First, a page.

Kurt Vile: Gorilla, Manchester

The gig begins about twenty minutes late, with a bedraggled Kurt Vile stepping onto the stage and showing the crowd the two cans of beer he is holding onto like his life depends on it. Alongside his ample band, he launches into “Dust Bunnies” one of the best tracks from his superb latest album. Unfortunately, though, the first problem in a gig that is let down by a few of them, occurs when he steps to the microphone. The crowd can’t hear him. Are the numerous guitars on stage too loud? Is his microphone too quiet? A man on the front row signals to the sound guy, asks him to turn up the vocals. The sound guy shrugs his shoulders. The crowd looks at Kurt, wishing they could hear those wonderful lyrics he writes but trying to enjoy it regardless.

Before the band can get started on ‘Outlaw’, one of the other highlights from “B’lieve I’m Goin’ Down”, several audience members tell Kurt and the band about the problem with the vocals. Kurt looks towards the sound guy. The guitarist steps forward and tells the questioning crowd that they might be able to hear the vocals better if they move to the back of the room. But the crowd don’t want to move to the back of the room; they’ve come to see one of their favourite singers perform tracks from his exceptional latest album. And they know that they should be able to stand close to him and still hear what he’s saying. A slight disconnect between band and audience begins.

That disconnect will remain as an issue throughout much of the set. Despite showing some initial concern at his fan’s complaints, Kurt soon settles for obliviousness and goes on with the show. We are treated to an impressive display of the band’s skill and musicianship, but without being able to hear the words that make Kurt’s songs so special, it feels a little more like a guitar exhibition than the intimate gig we’ve been promised. And sadly, because of that, it begins to get a bit samey.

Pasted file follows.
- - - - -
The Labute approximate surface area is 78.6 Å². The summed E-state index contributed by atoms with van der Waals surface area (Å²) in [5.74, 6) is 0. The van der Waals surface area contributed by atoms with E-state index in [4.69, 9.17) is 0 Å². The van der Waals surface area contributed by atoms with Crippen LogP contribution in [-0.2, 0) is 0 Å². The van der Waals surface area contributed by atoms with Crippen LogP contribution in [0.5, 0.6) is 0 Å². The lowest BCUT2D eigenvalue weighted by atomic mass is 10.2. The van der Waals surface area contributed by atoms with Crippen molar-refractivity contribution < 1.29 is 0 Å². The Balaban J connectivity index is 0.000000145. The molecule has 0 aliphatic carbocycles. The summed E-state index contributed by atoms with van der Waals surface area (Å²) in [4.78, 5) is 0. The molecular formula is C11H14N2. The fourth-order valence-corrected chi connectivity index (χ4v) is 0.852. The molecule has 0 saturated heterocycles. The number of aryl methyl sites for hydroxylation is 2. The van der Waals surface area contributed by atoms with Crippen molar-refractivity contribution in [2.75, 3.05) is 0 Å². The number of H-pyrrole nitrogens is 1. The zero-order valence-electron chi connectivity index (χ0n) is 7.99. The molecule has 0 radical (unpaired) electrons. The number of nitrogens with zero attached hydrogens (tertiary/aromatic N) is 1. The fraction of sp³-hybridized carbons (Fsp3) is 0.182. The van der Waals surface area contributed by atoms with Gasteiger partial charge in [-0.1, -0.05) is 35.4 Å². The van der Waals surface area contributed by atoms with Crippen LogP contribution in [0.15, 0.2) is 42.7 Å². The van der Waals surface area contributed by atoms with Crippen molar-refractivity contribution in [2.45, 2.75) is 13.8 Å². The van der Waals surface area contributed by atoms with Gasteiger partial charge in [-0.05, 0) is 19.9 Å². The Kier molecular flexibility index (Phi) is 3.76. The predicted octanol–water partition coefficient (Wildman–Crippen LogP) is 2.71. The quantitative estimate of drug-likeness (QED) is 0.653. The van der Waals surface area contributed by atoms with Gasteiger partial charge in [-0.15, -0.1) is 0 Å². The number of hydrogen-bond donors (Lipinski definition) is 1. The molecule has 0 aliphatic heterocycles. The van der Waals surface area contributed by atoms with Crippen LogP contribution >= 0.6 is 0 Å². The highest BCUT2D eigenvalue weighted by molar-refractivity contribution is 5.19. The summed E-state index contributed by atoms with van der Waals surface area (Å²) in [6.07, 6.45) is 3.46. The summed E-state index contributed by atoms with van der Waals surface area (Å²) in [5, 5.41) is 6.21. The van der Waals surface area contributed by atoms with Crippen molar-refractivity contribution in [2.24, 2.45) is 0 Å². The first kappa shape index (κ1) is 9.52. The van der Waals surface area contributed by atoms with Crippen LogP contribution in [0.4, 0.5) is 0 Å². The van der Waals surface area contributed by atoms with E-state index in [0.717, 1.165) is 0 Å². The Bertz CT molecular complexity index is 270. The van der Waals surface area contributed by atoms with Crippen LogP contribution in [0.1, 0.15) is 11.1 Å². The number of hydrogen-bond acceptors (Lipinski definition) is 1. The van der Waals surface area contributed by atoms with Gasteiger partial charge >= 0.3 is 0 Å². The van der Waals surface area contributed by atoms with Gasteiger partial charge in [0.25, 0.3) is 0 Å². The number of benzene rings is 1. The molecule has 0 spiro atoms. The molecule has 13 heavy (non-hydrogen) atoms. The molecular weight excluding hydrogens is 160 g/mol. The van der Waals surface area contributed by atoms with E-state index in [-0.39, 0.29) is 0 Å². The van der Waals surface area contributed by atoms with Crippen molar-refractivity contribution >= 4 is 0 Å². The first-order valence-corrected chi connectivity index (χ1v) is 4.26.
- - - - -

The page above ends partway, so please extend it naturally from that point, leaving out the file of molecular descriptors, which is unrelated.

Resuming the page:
There are quite a few moments when we escape this malaise, though. Kurt has the stage to himself for a while in the middle of the show and the crowd can hear him. With just his acoustic guitar, and with his lyrics once again audible, we are reminded why we wanted to come and see him in the first place. Towards the end of the set, and particularly during ‘Pretty Pimpin’’ and ‘Wild Imagination’, it feels like the whole band gets into their groove and something special happens. For those few songs the connection is there and you can tell that everybody in the room feels it.

Other than during those more transcendent moments, though, the general feeling is that the performance doesn’t live up to expectations. Those cans Kurt was clasping when he came on stage seem to add to the problems created by the inaudible vocals and the too loud guitars. Whether those issues are down to the band or the venue is hard to know, but such disappointing sound quality has rarely been a problem at Gorilla before.

Judging by hype and past reviews, it’s likely that this was just an off night. And if you’ve spent much of the weekend just gone watching highlights of a famous festival in Pilton, you might have already seen Kurt and the band proving just what they’re capable of. The gig at Gorilla was billed as a warm up for their show at Glastonbury, and it felt, at times, like their minds were already on this bigger and more visible performance. Let’s hope they didn’t face the same difficulties there as they did in Manchester, because there can be no doubt that Kurt and co have a collection of songs that deserve a wider audience.